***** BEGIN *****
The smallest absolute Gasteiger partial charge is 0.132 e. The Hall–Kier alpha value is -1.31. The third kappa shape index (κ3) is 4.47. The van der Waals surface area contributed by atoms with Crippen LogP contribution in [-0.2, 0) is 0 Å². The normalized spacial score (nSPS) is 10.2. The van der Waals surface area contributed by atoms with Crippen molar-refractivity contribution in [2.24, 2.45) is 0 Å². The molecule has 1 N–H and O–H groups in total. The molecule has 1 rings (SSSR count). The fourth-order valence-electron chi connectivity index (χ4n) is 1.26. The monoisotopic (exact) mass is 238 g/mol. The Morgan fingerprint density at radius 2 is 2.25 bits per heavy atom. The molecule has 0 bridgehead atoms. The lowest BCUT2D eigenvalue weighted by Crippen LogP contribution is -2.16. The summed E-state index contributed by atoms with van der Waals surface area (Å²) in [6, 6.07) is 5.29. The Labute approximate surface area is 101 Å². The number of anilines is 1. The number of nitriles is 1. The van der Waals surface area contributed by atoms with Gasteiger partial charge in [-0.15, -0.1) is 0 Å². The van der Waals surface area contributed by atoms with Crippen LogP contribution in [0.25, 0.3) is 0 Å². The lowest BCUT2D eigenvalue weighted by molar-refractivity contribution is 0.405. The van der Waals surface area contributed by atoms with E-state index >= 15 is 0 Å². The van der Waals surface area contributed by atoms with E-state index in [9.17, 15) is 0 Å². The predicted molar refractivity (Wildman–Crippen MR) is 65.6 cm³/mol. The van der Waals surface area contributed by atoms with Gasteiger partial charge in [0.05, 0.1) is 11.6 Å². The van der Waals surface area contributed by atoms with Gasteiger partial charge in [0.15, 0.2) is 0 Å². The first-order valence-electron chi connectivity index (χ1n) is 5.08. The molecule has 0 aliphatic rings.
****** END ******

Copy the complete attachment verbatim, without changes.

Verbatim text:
The smallest absolute Gasteiger partial charge is 0.132 e. The Hall–Kier alpha value is -1.31. The third kappa shape index (κ3) is 4.47. The van der Waals surface area contributed by atoms with Crippen LogP contribution in [-0.2, 0) is 0 Å². The normalized spacial score (nSPS) is 10.2. The van der Waals surface area contributed by atoms with Crippen molar-refractivity contribution in [2.24, 2.45) is 0 Å². The molecule has 1 N–H and O–H groups in total. The molecule has 1 rings (SSSR count). The fourth-order valence-electron chi connectivity index (χ4n) is 1.26. The monoisotopic (exact) mass is 238 g/mol. The Morgan fingerprint density at radius 2 is 2.25 bits per heavy atom. The molecule has 0 bridgehead atoms. The lowest BCUT2D eigenvalue weighted by Crippen LogP contribution is -2.16. The summed E-state index contributed by atoms with van der Waals surface area (Å²) in [6, 6.07) is 5.29. The Labute approximate surface area is 101 Å². The number of anilines is 1. The number of nitriles is 1. The van der Waals surface area contributed by atoms with Gasteiger partial charge in [-0.15, -0.1) is 0 Å². The van der Waals surface area contributed by atoms with Crippen LogP contribution in [0.25, 0.3) is 0 Å². The lowest BCUT2D eigenvalue weighted by molar-refractivity contribution is 0.405. The van der Waals surface area contributed by atoms with E-state index >= 15 is 0 Å². The van der Waals surface area contributed by atoms with E-state index in [9.17, 15) is 0 Å². The predicted molar refractivity (Wildman–Crippen MR) is 65.6 cm³/mol. The van der Waals surface area contributed by atoms with Gasteiger partial charge in [0.05, 0.1) is 11.6 Å². The van der Waals surface area contributed by atoms with Gasteiger partial charge in [0.15, 0.2) is 0 Å². The first-order valence-electron chi connectivity index (χ1n) is 5.08. The molecule has 0 aliphatic rings.